The integrated goal of this program project application is to apply approaches in both humans (Projects 1 and 2) and experimental male and female mouse models (Project 3) to determine the impact of circadian phase- restricted feeding on age-related disorders of sleep, circadian rhythms, and metabolism. In Project #3, we aim to dissect the molecular mechanisms by which circadian phase-restricted feeding acts as a countermeasure to prevent the age-related decay in circadian robustness, sleep, and metabolic health by exploiting integrated systems level physiological analyses and genome-based approaches. New preliminary data using whole animal calorimetry, feeding monitoring, and RNA analyses support the concept that feeding time plays a key role in the integration of energetics and metabolism throughout life, and that mis-timing in behavioral, energetic, and transcriptional rhythms in relationship to the light cycle represents a hallmark of aging. Our lab and others have also shown that circadian control of NAD+ biosynthesis impacts both core clock function and activity of the sirtuins, key enzymes involved in gene regulation and energetic homeostasis during aging. Yet, a gap remains in understanding whether decay in peripheral clock control of NAD+ biosynthesis and sirtuin function during aging contributes to alterations in circadian behavioral rhythms, sleep, and metabolic homeostasis. We have also recently performed integrated RNA and chromatin immunoprecipitation sequencing (Science, Nov 2015) to reveal cell-type specific functions of the molecular clock in glucose metabolism, and we aim to apply these methodologies to further investigate the global effects of mis-timed feeding on peripheral clock transcription cycles and the impact of such cycles on circadian behavior and sleep homeostasis. We will further perform both chronologic and lifespan-extension analyses to dissect the role of the clock-NAD+-SIRT pathway and application of next-generation sequencing as a discovery platform will uncover how dampened oscillations of clock- controlled metabolic gene regulation contributes to alterations in cell-type specific metabolic dysfunction, and in turn, to alterations in circadian behavior and sleep. Finally, we will also assess whether NAD+ biosynthesis in peripheral tissues is both necessary and sufficient to prevent the age-related decline in sleep and metabolic function. Collectively, results of Project #3 will determine whether circadian phase-restricted feeding is an effective means to attenuate misalignment between oscillations in bioenergetics, metabolic, and transcriptional pathways important in aligning oxidative and reductive phases of physiology with the sleep-wake cycle and will establish new mechanistic insights into feeding time manipulation as an anti-aging intervention in humans.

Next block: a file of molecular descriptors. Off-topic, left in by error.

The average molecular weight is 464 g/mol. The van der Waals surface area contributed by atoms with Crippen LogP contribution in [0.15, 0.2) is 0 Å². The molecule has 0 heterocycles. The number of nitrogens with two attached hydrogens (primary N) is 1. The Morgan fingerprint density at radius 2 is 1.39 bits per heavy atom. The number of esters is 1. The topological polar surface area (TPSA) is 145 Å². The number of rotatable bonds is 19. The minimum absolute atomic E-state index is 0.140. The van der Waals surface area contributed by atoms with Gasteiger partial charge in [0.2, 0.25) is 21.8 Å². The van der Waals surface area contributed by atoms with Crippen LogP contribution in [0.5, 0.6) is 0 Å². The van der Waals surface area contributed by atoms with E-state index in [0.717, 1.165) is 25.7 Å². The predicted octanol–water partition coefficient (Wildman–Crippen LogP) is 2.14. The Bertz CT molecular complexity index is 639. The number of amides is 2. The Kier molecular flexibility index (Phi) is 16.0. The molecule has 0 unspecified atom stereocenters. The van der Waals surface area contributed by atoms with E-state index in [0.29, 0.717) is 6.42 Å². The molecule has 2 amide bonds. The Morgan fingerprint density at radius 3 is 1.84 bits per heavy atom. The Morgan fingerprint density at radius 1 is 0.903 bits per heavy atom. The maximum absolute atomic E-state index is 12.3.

National Institute of Health (NIH)
National Institute on Aging (NIA)
Research Program Projects (P01)
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Special Emphasis Panel (ZAG1)
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Northwestern University at Chicago
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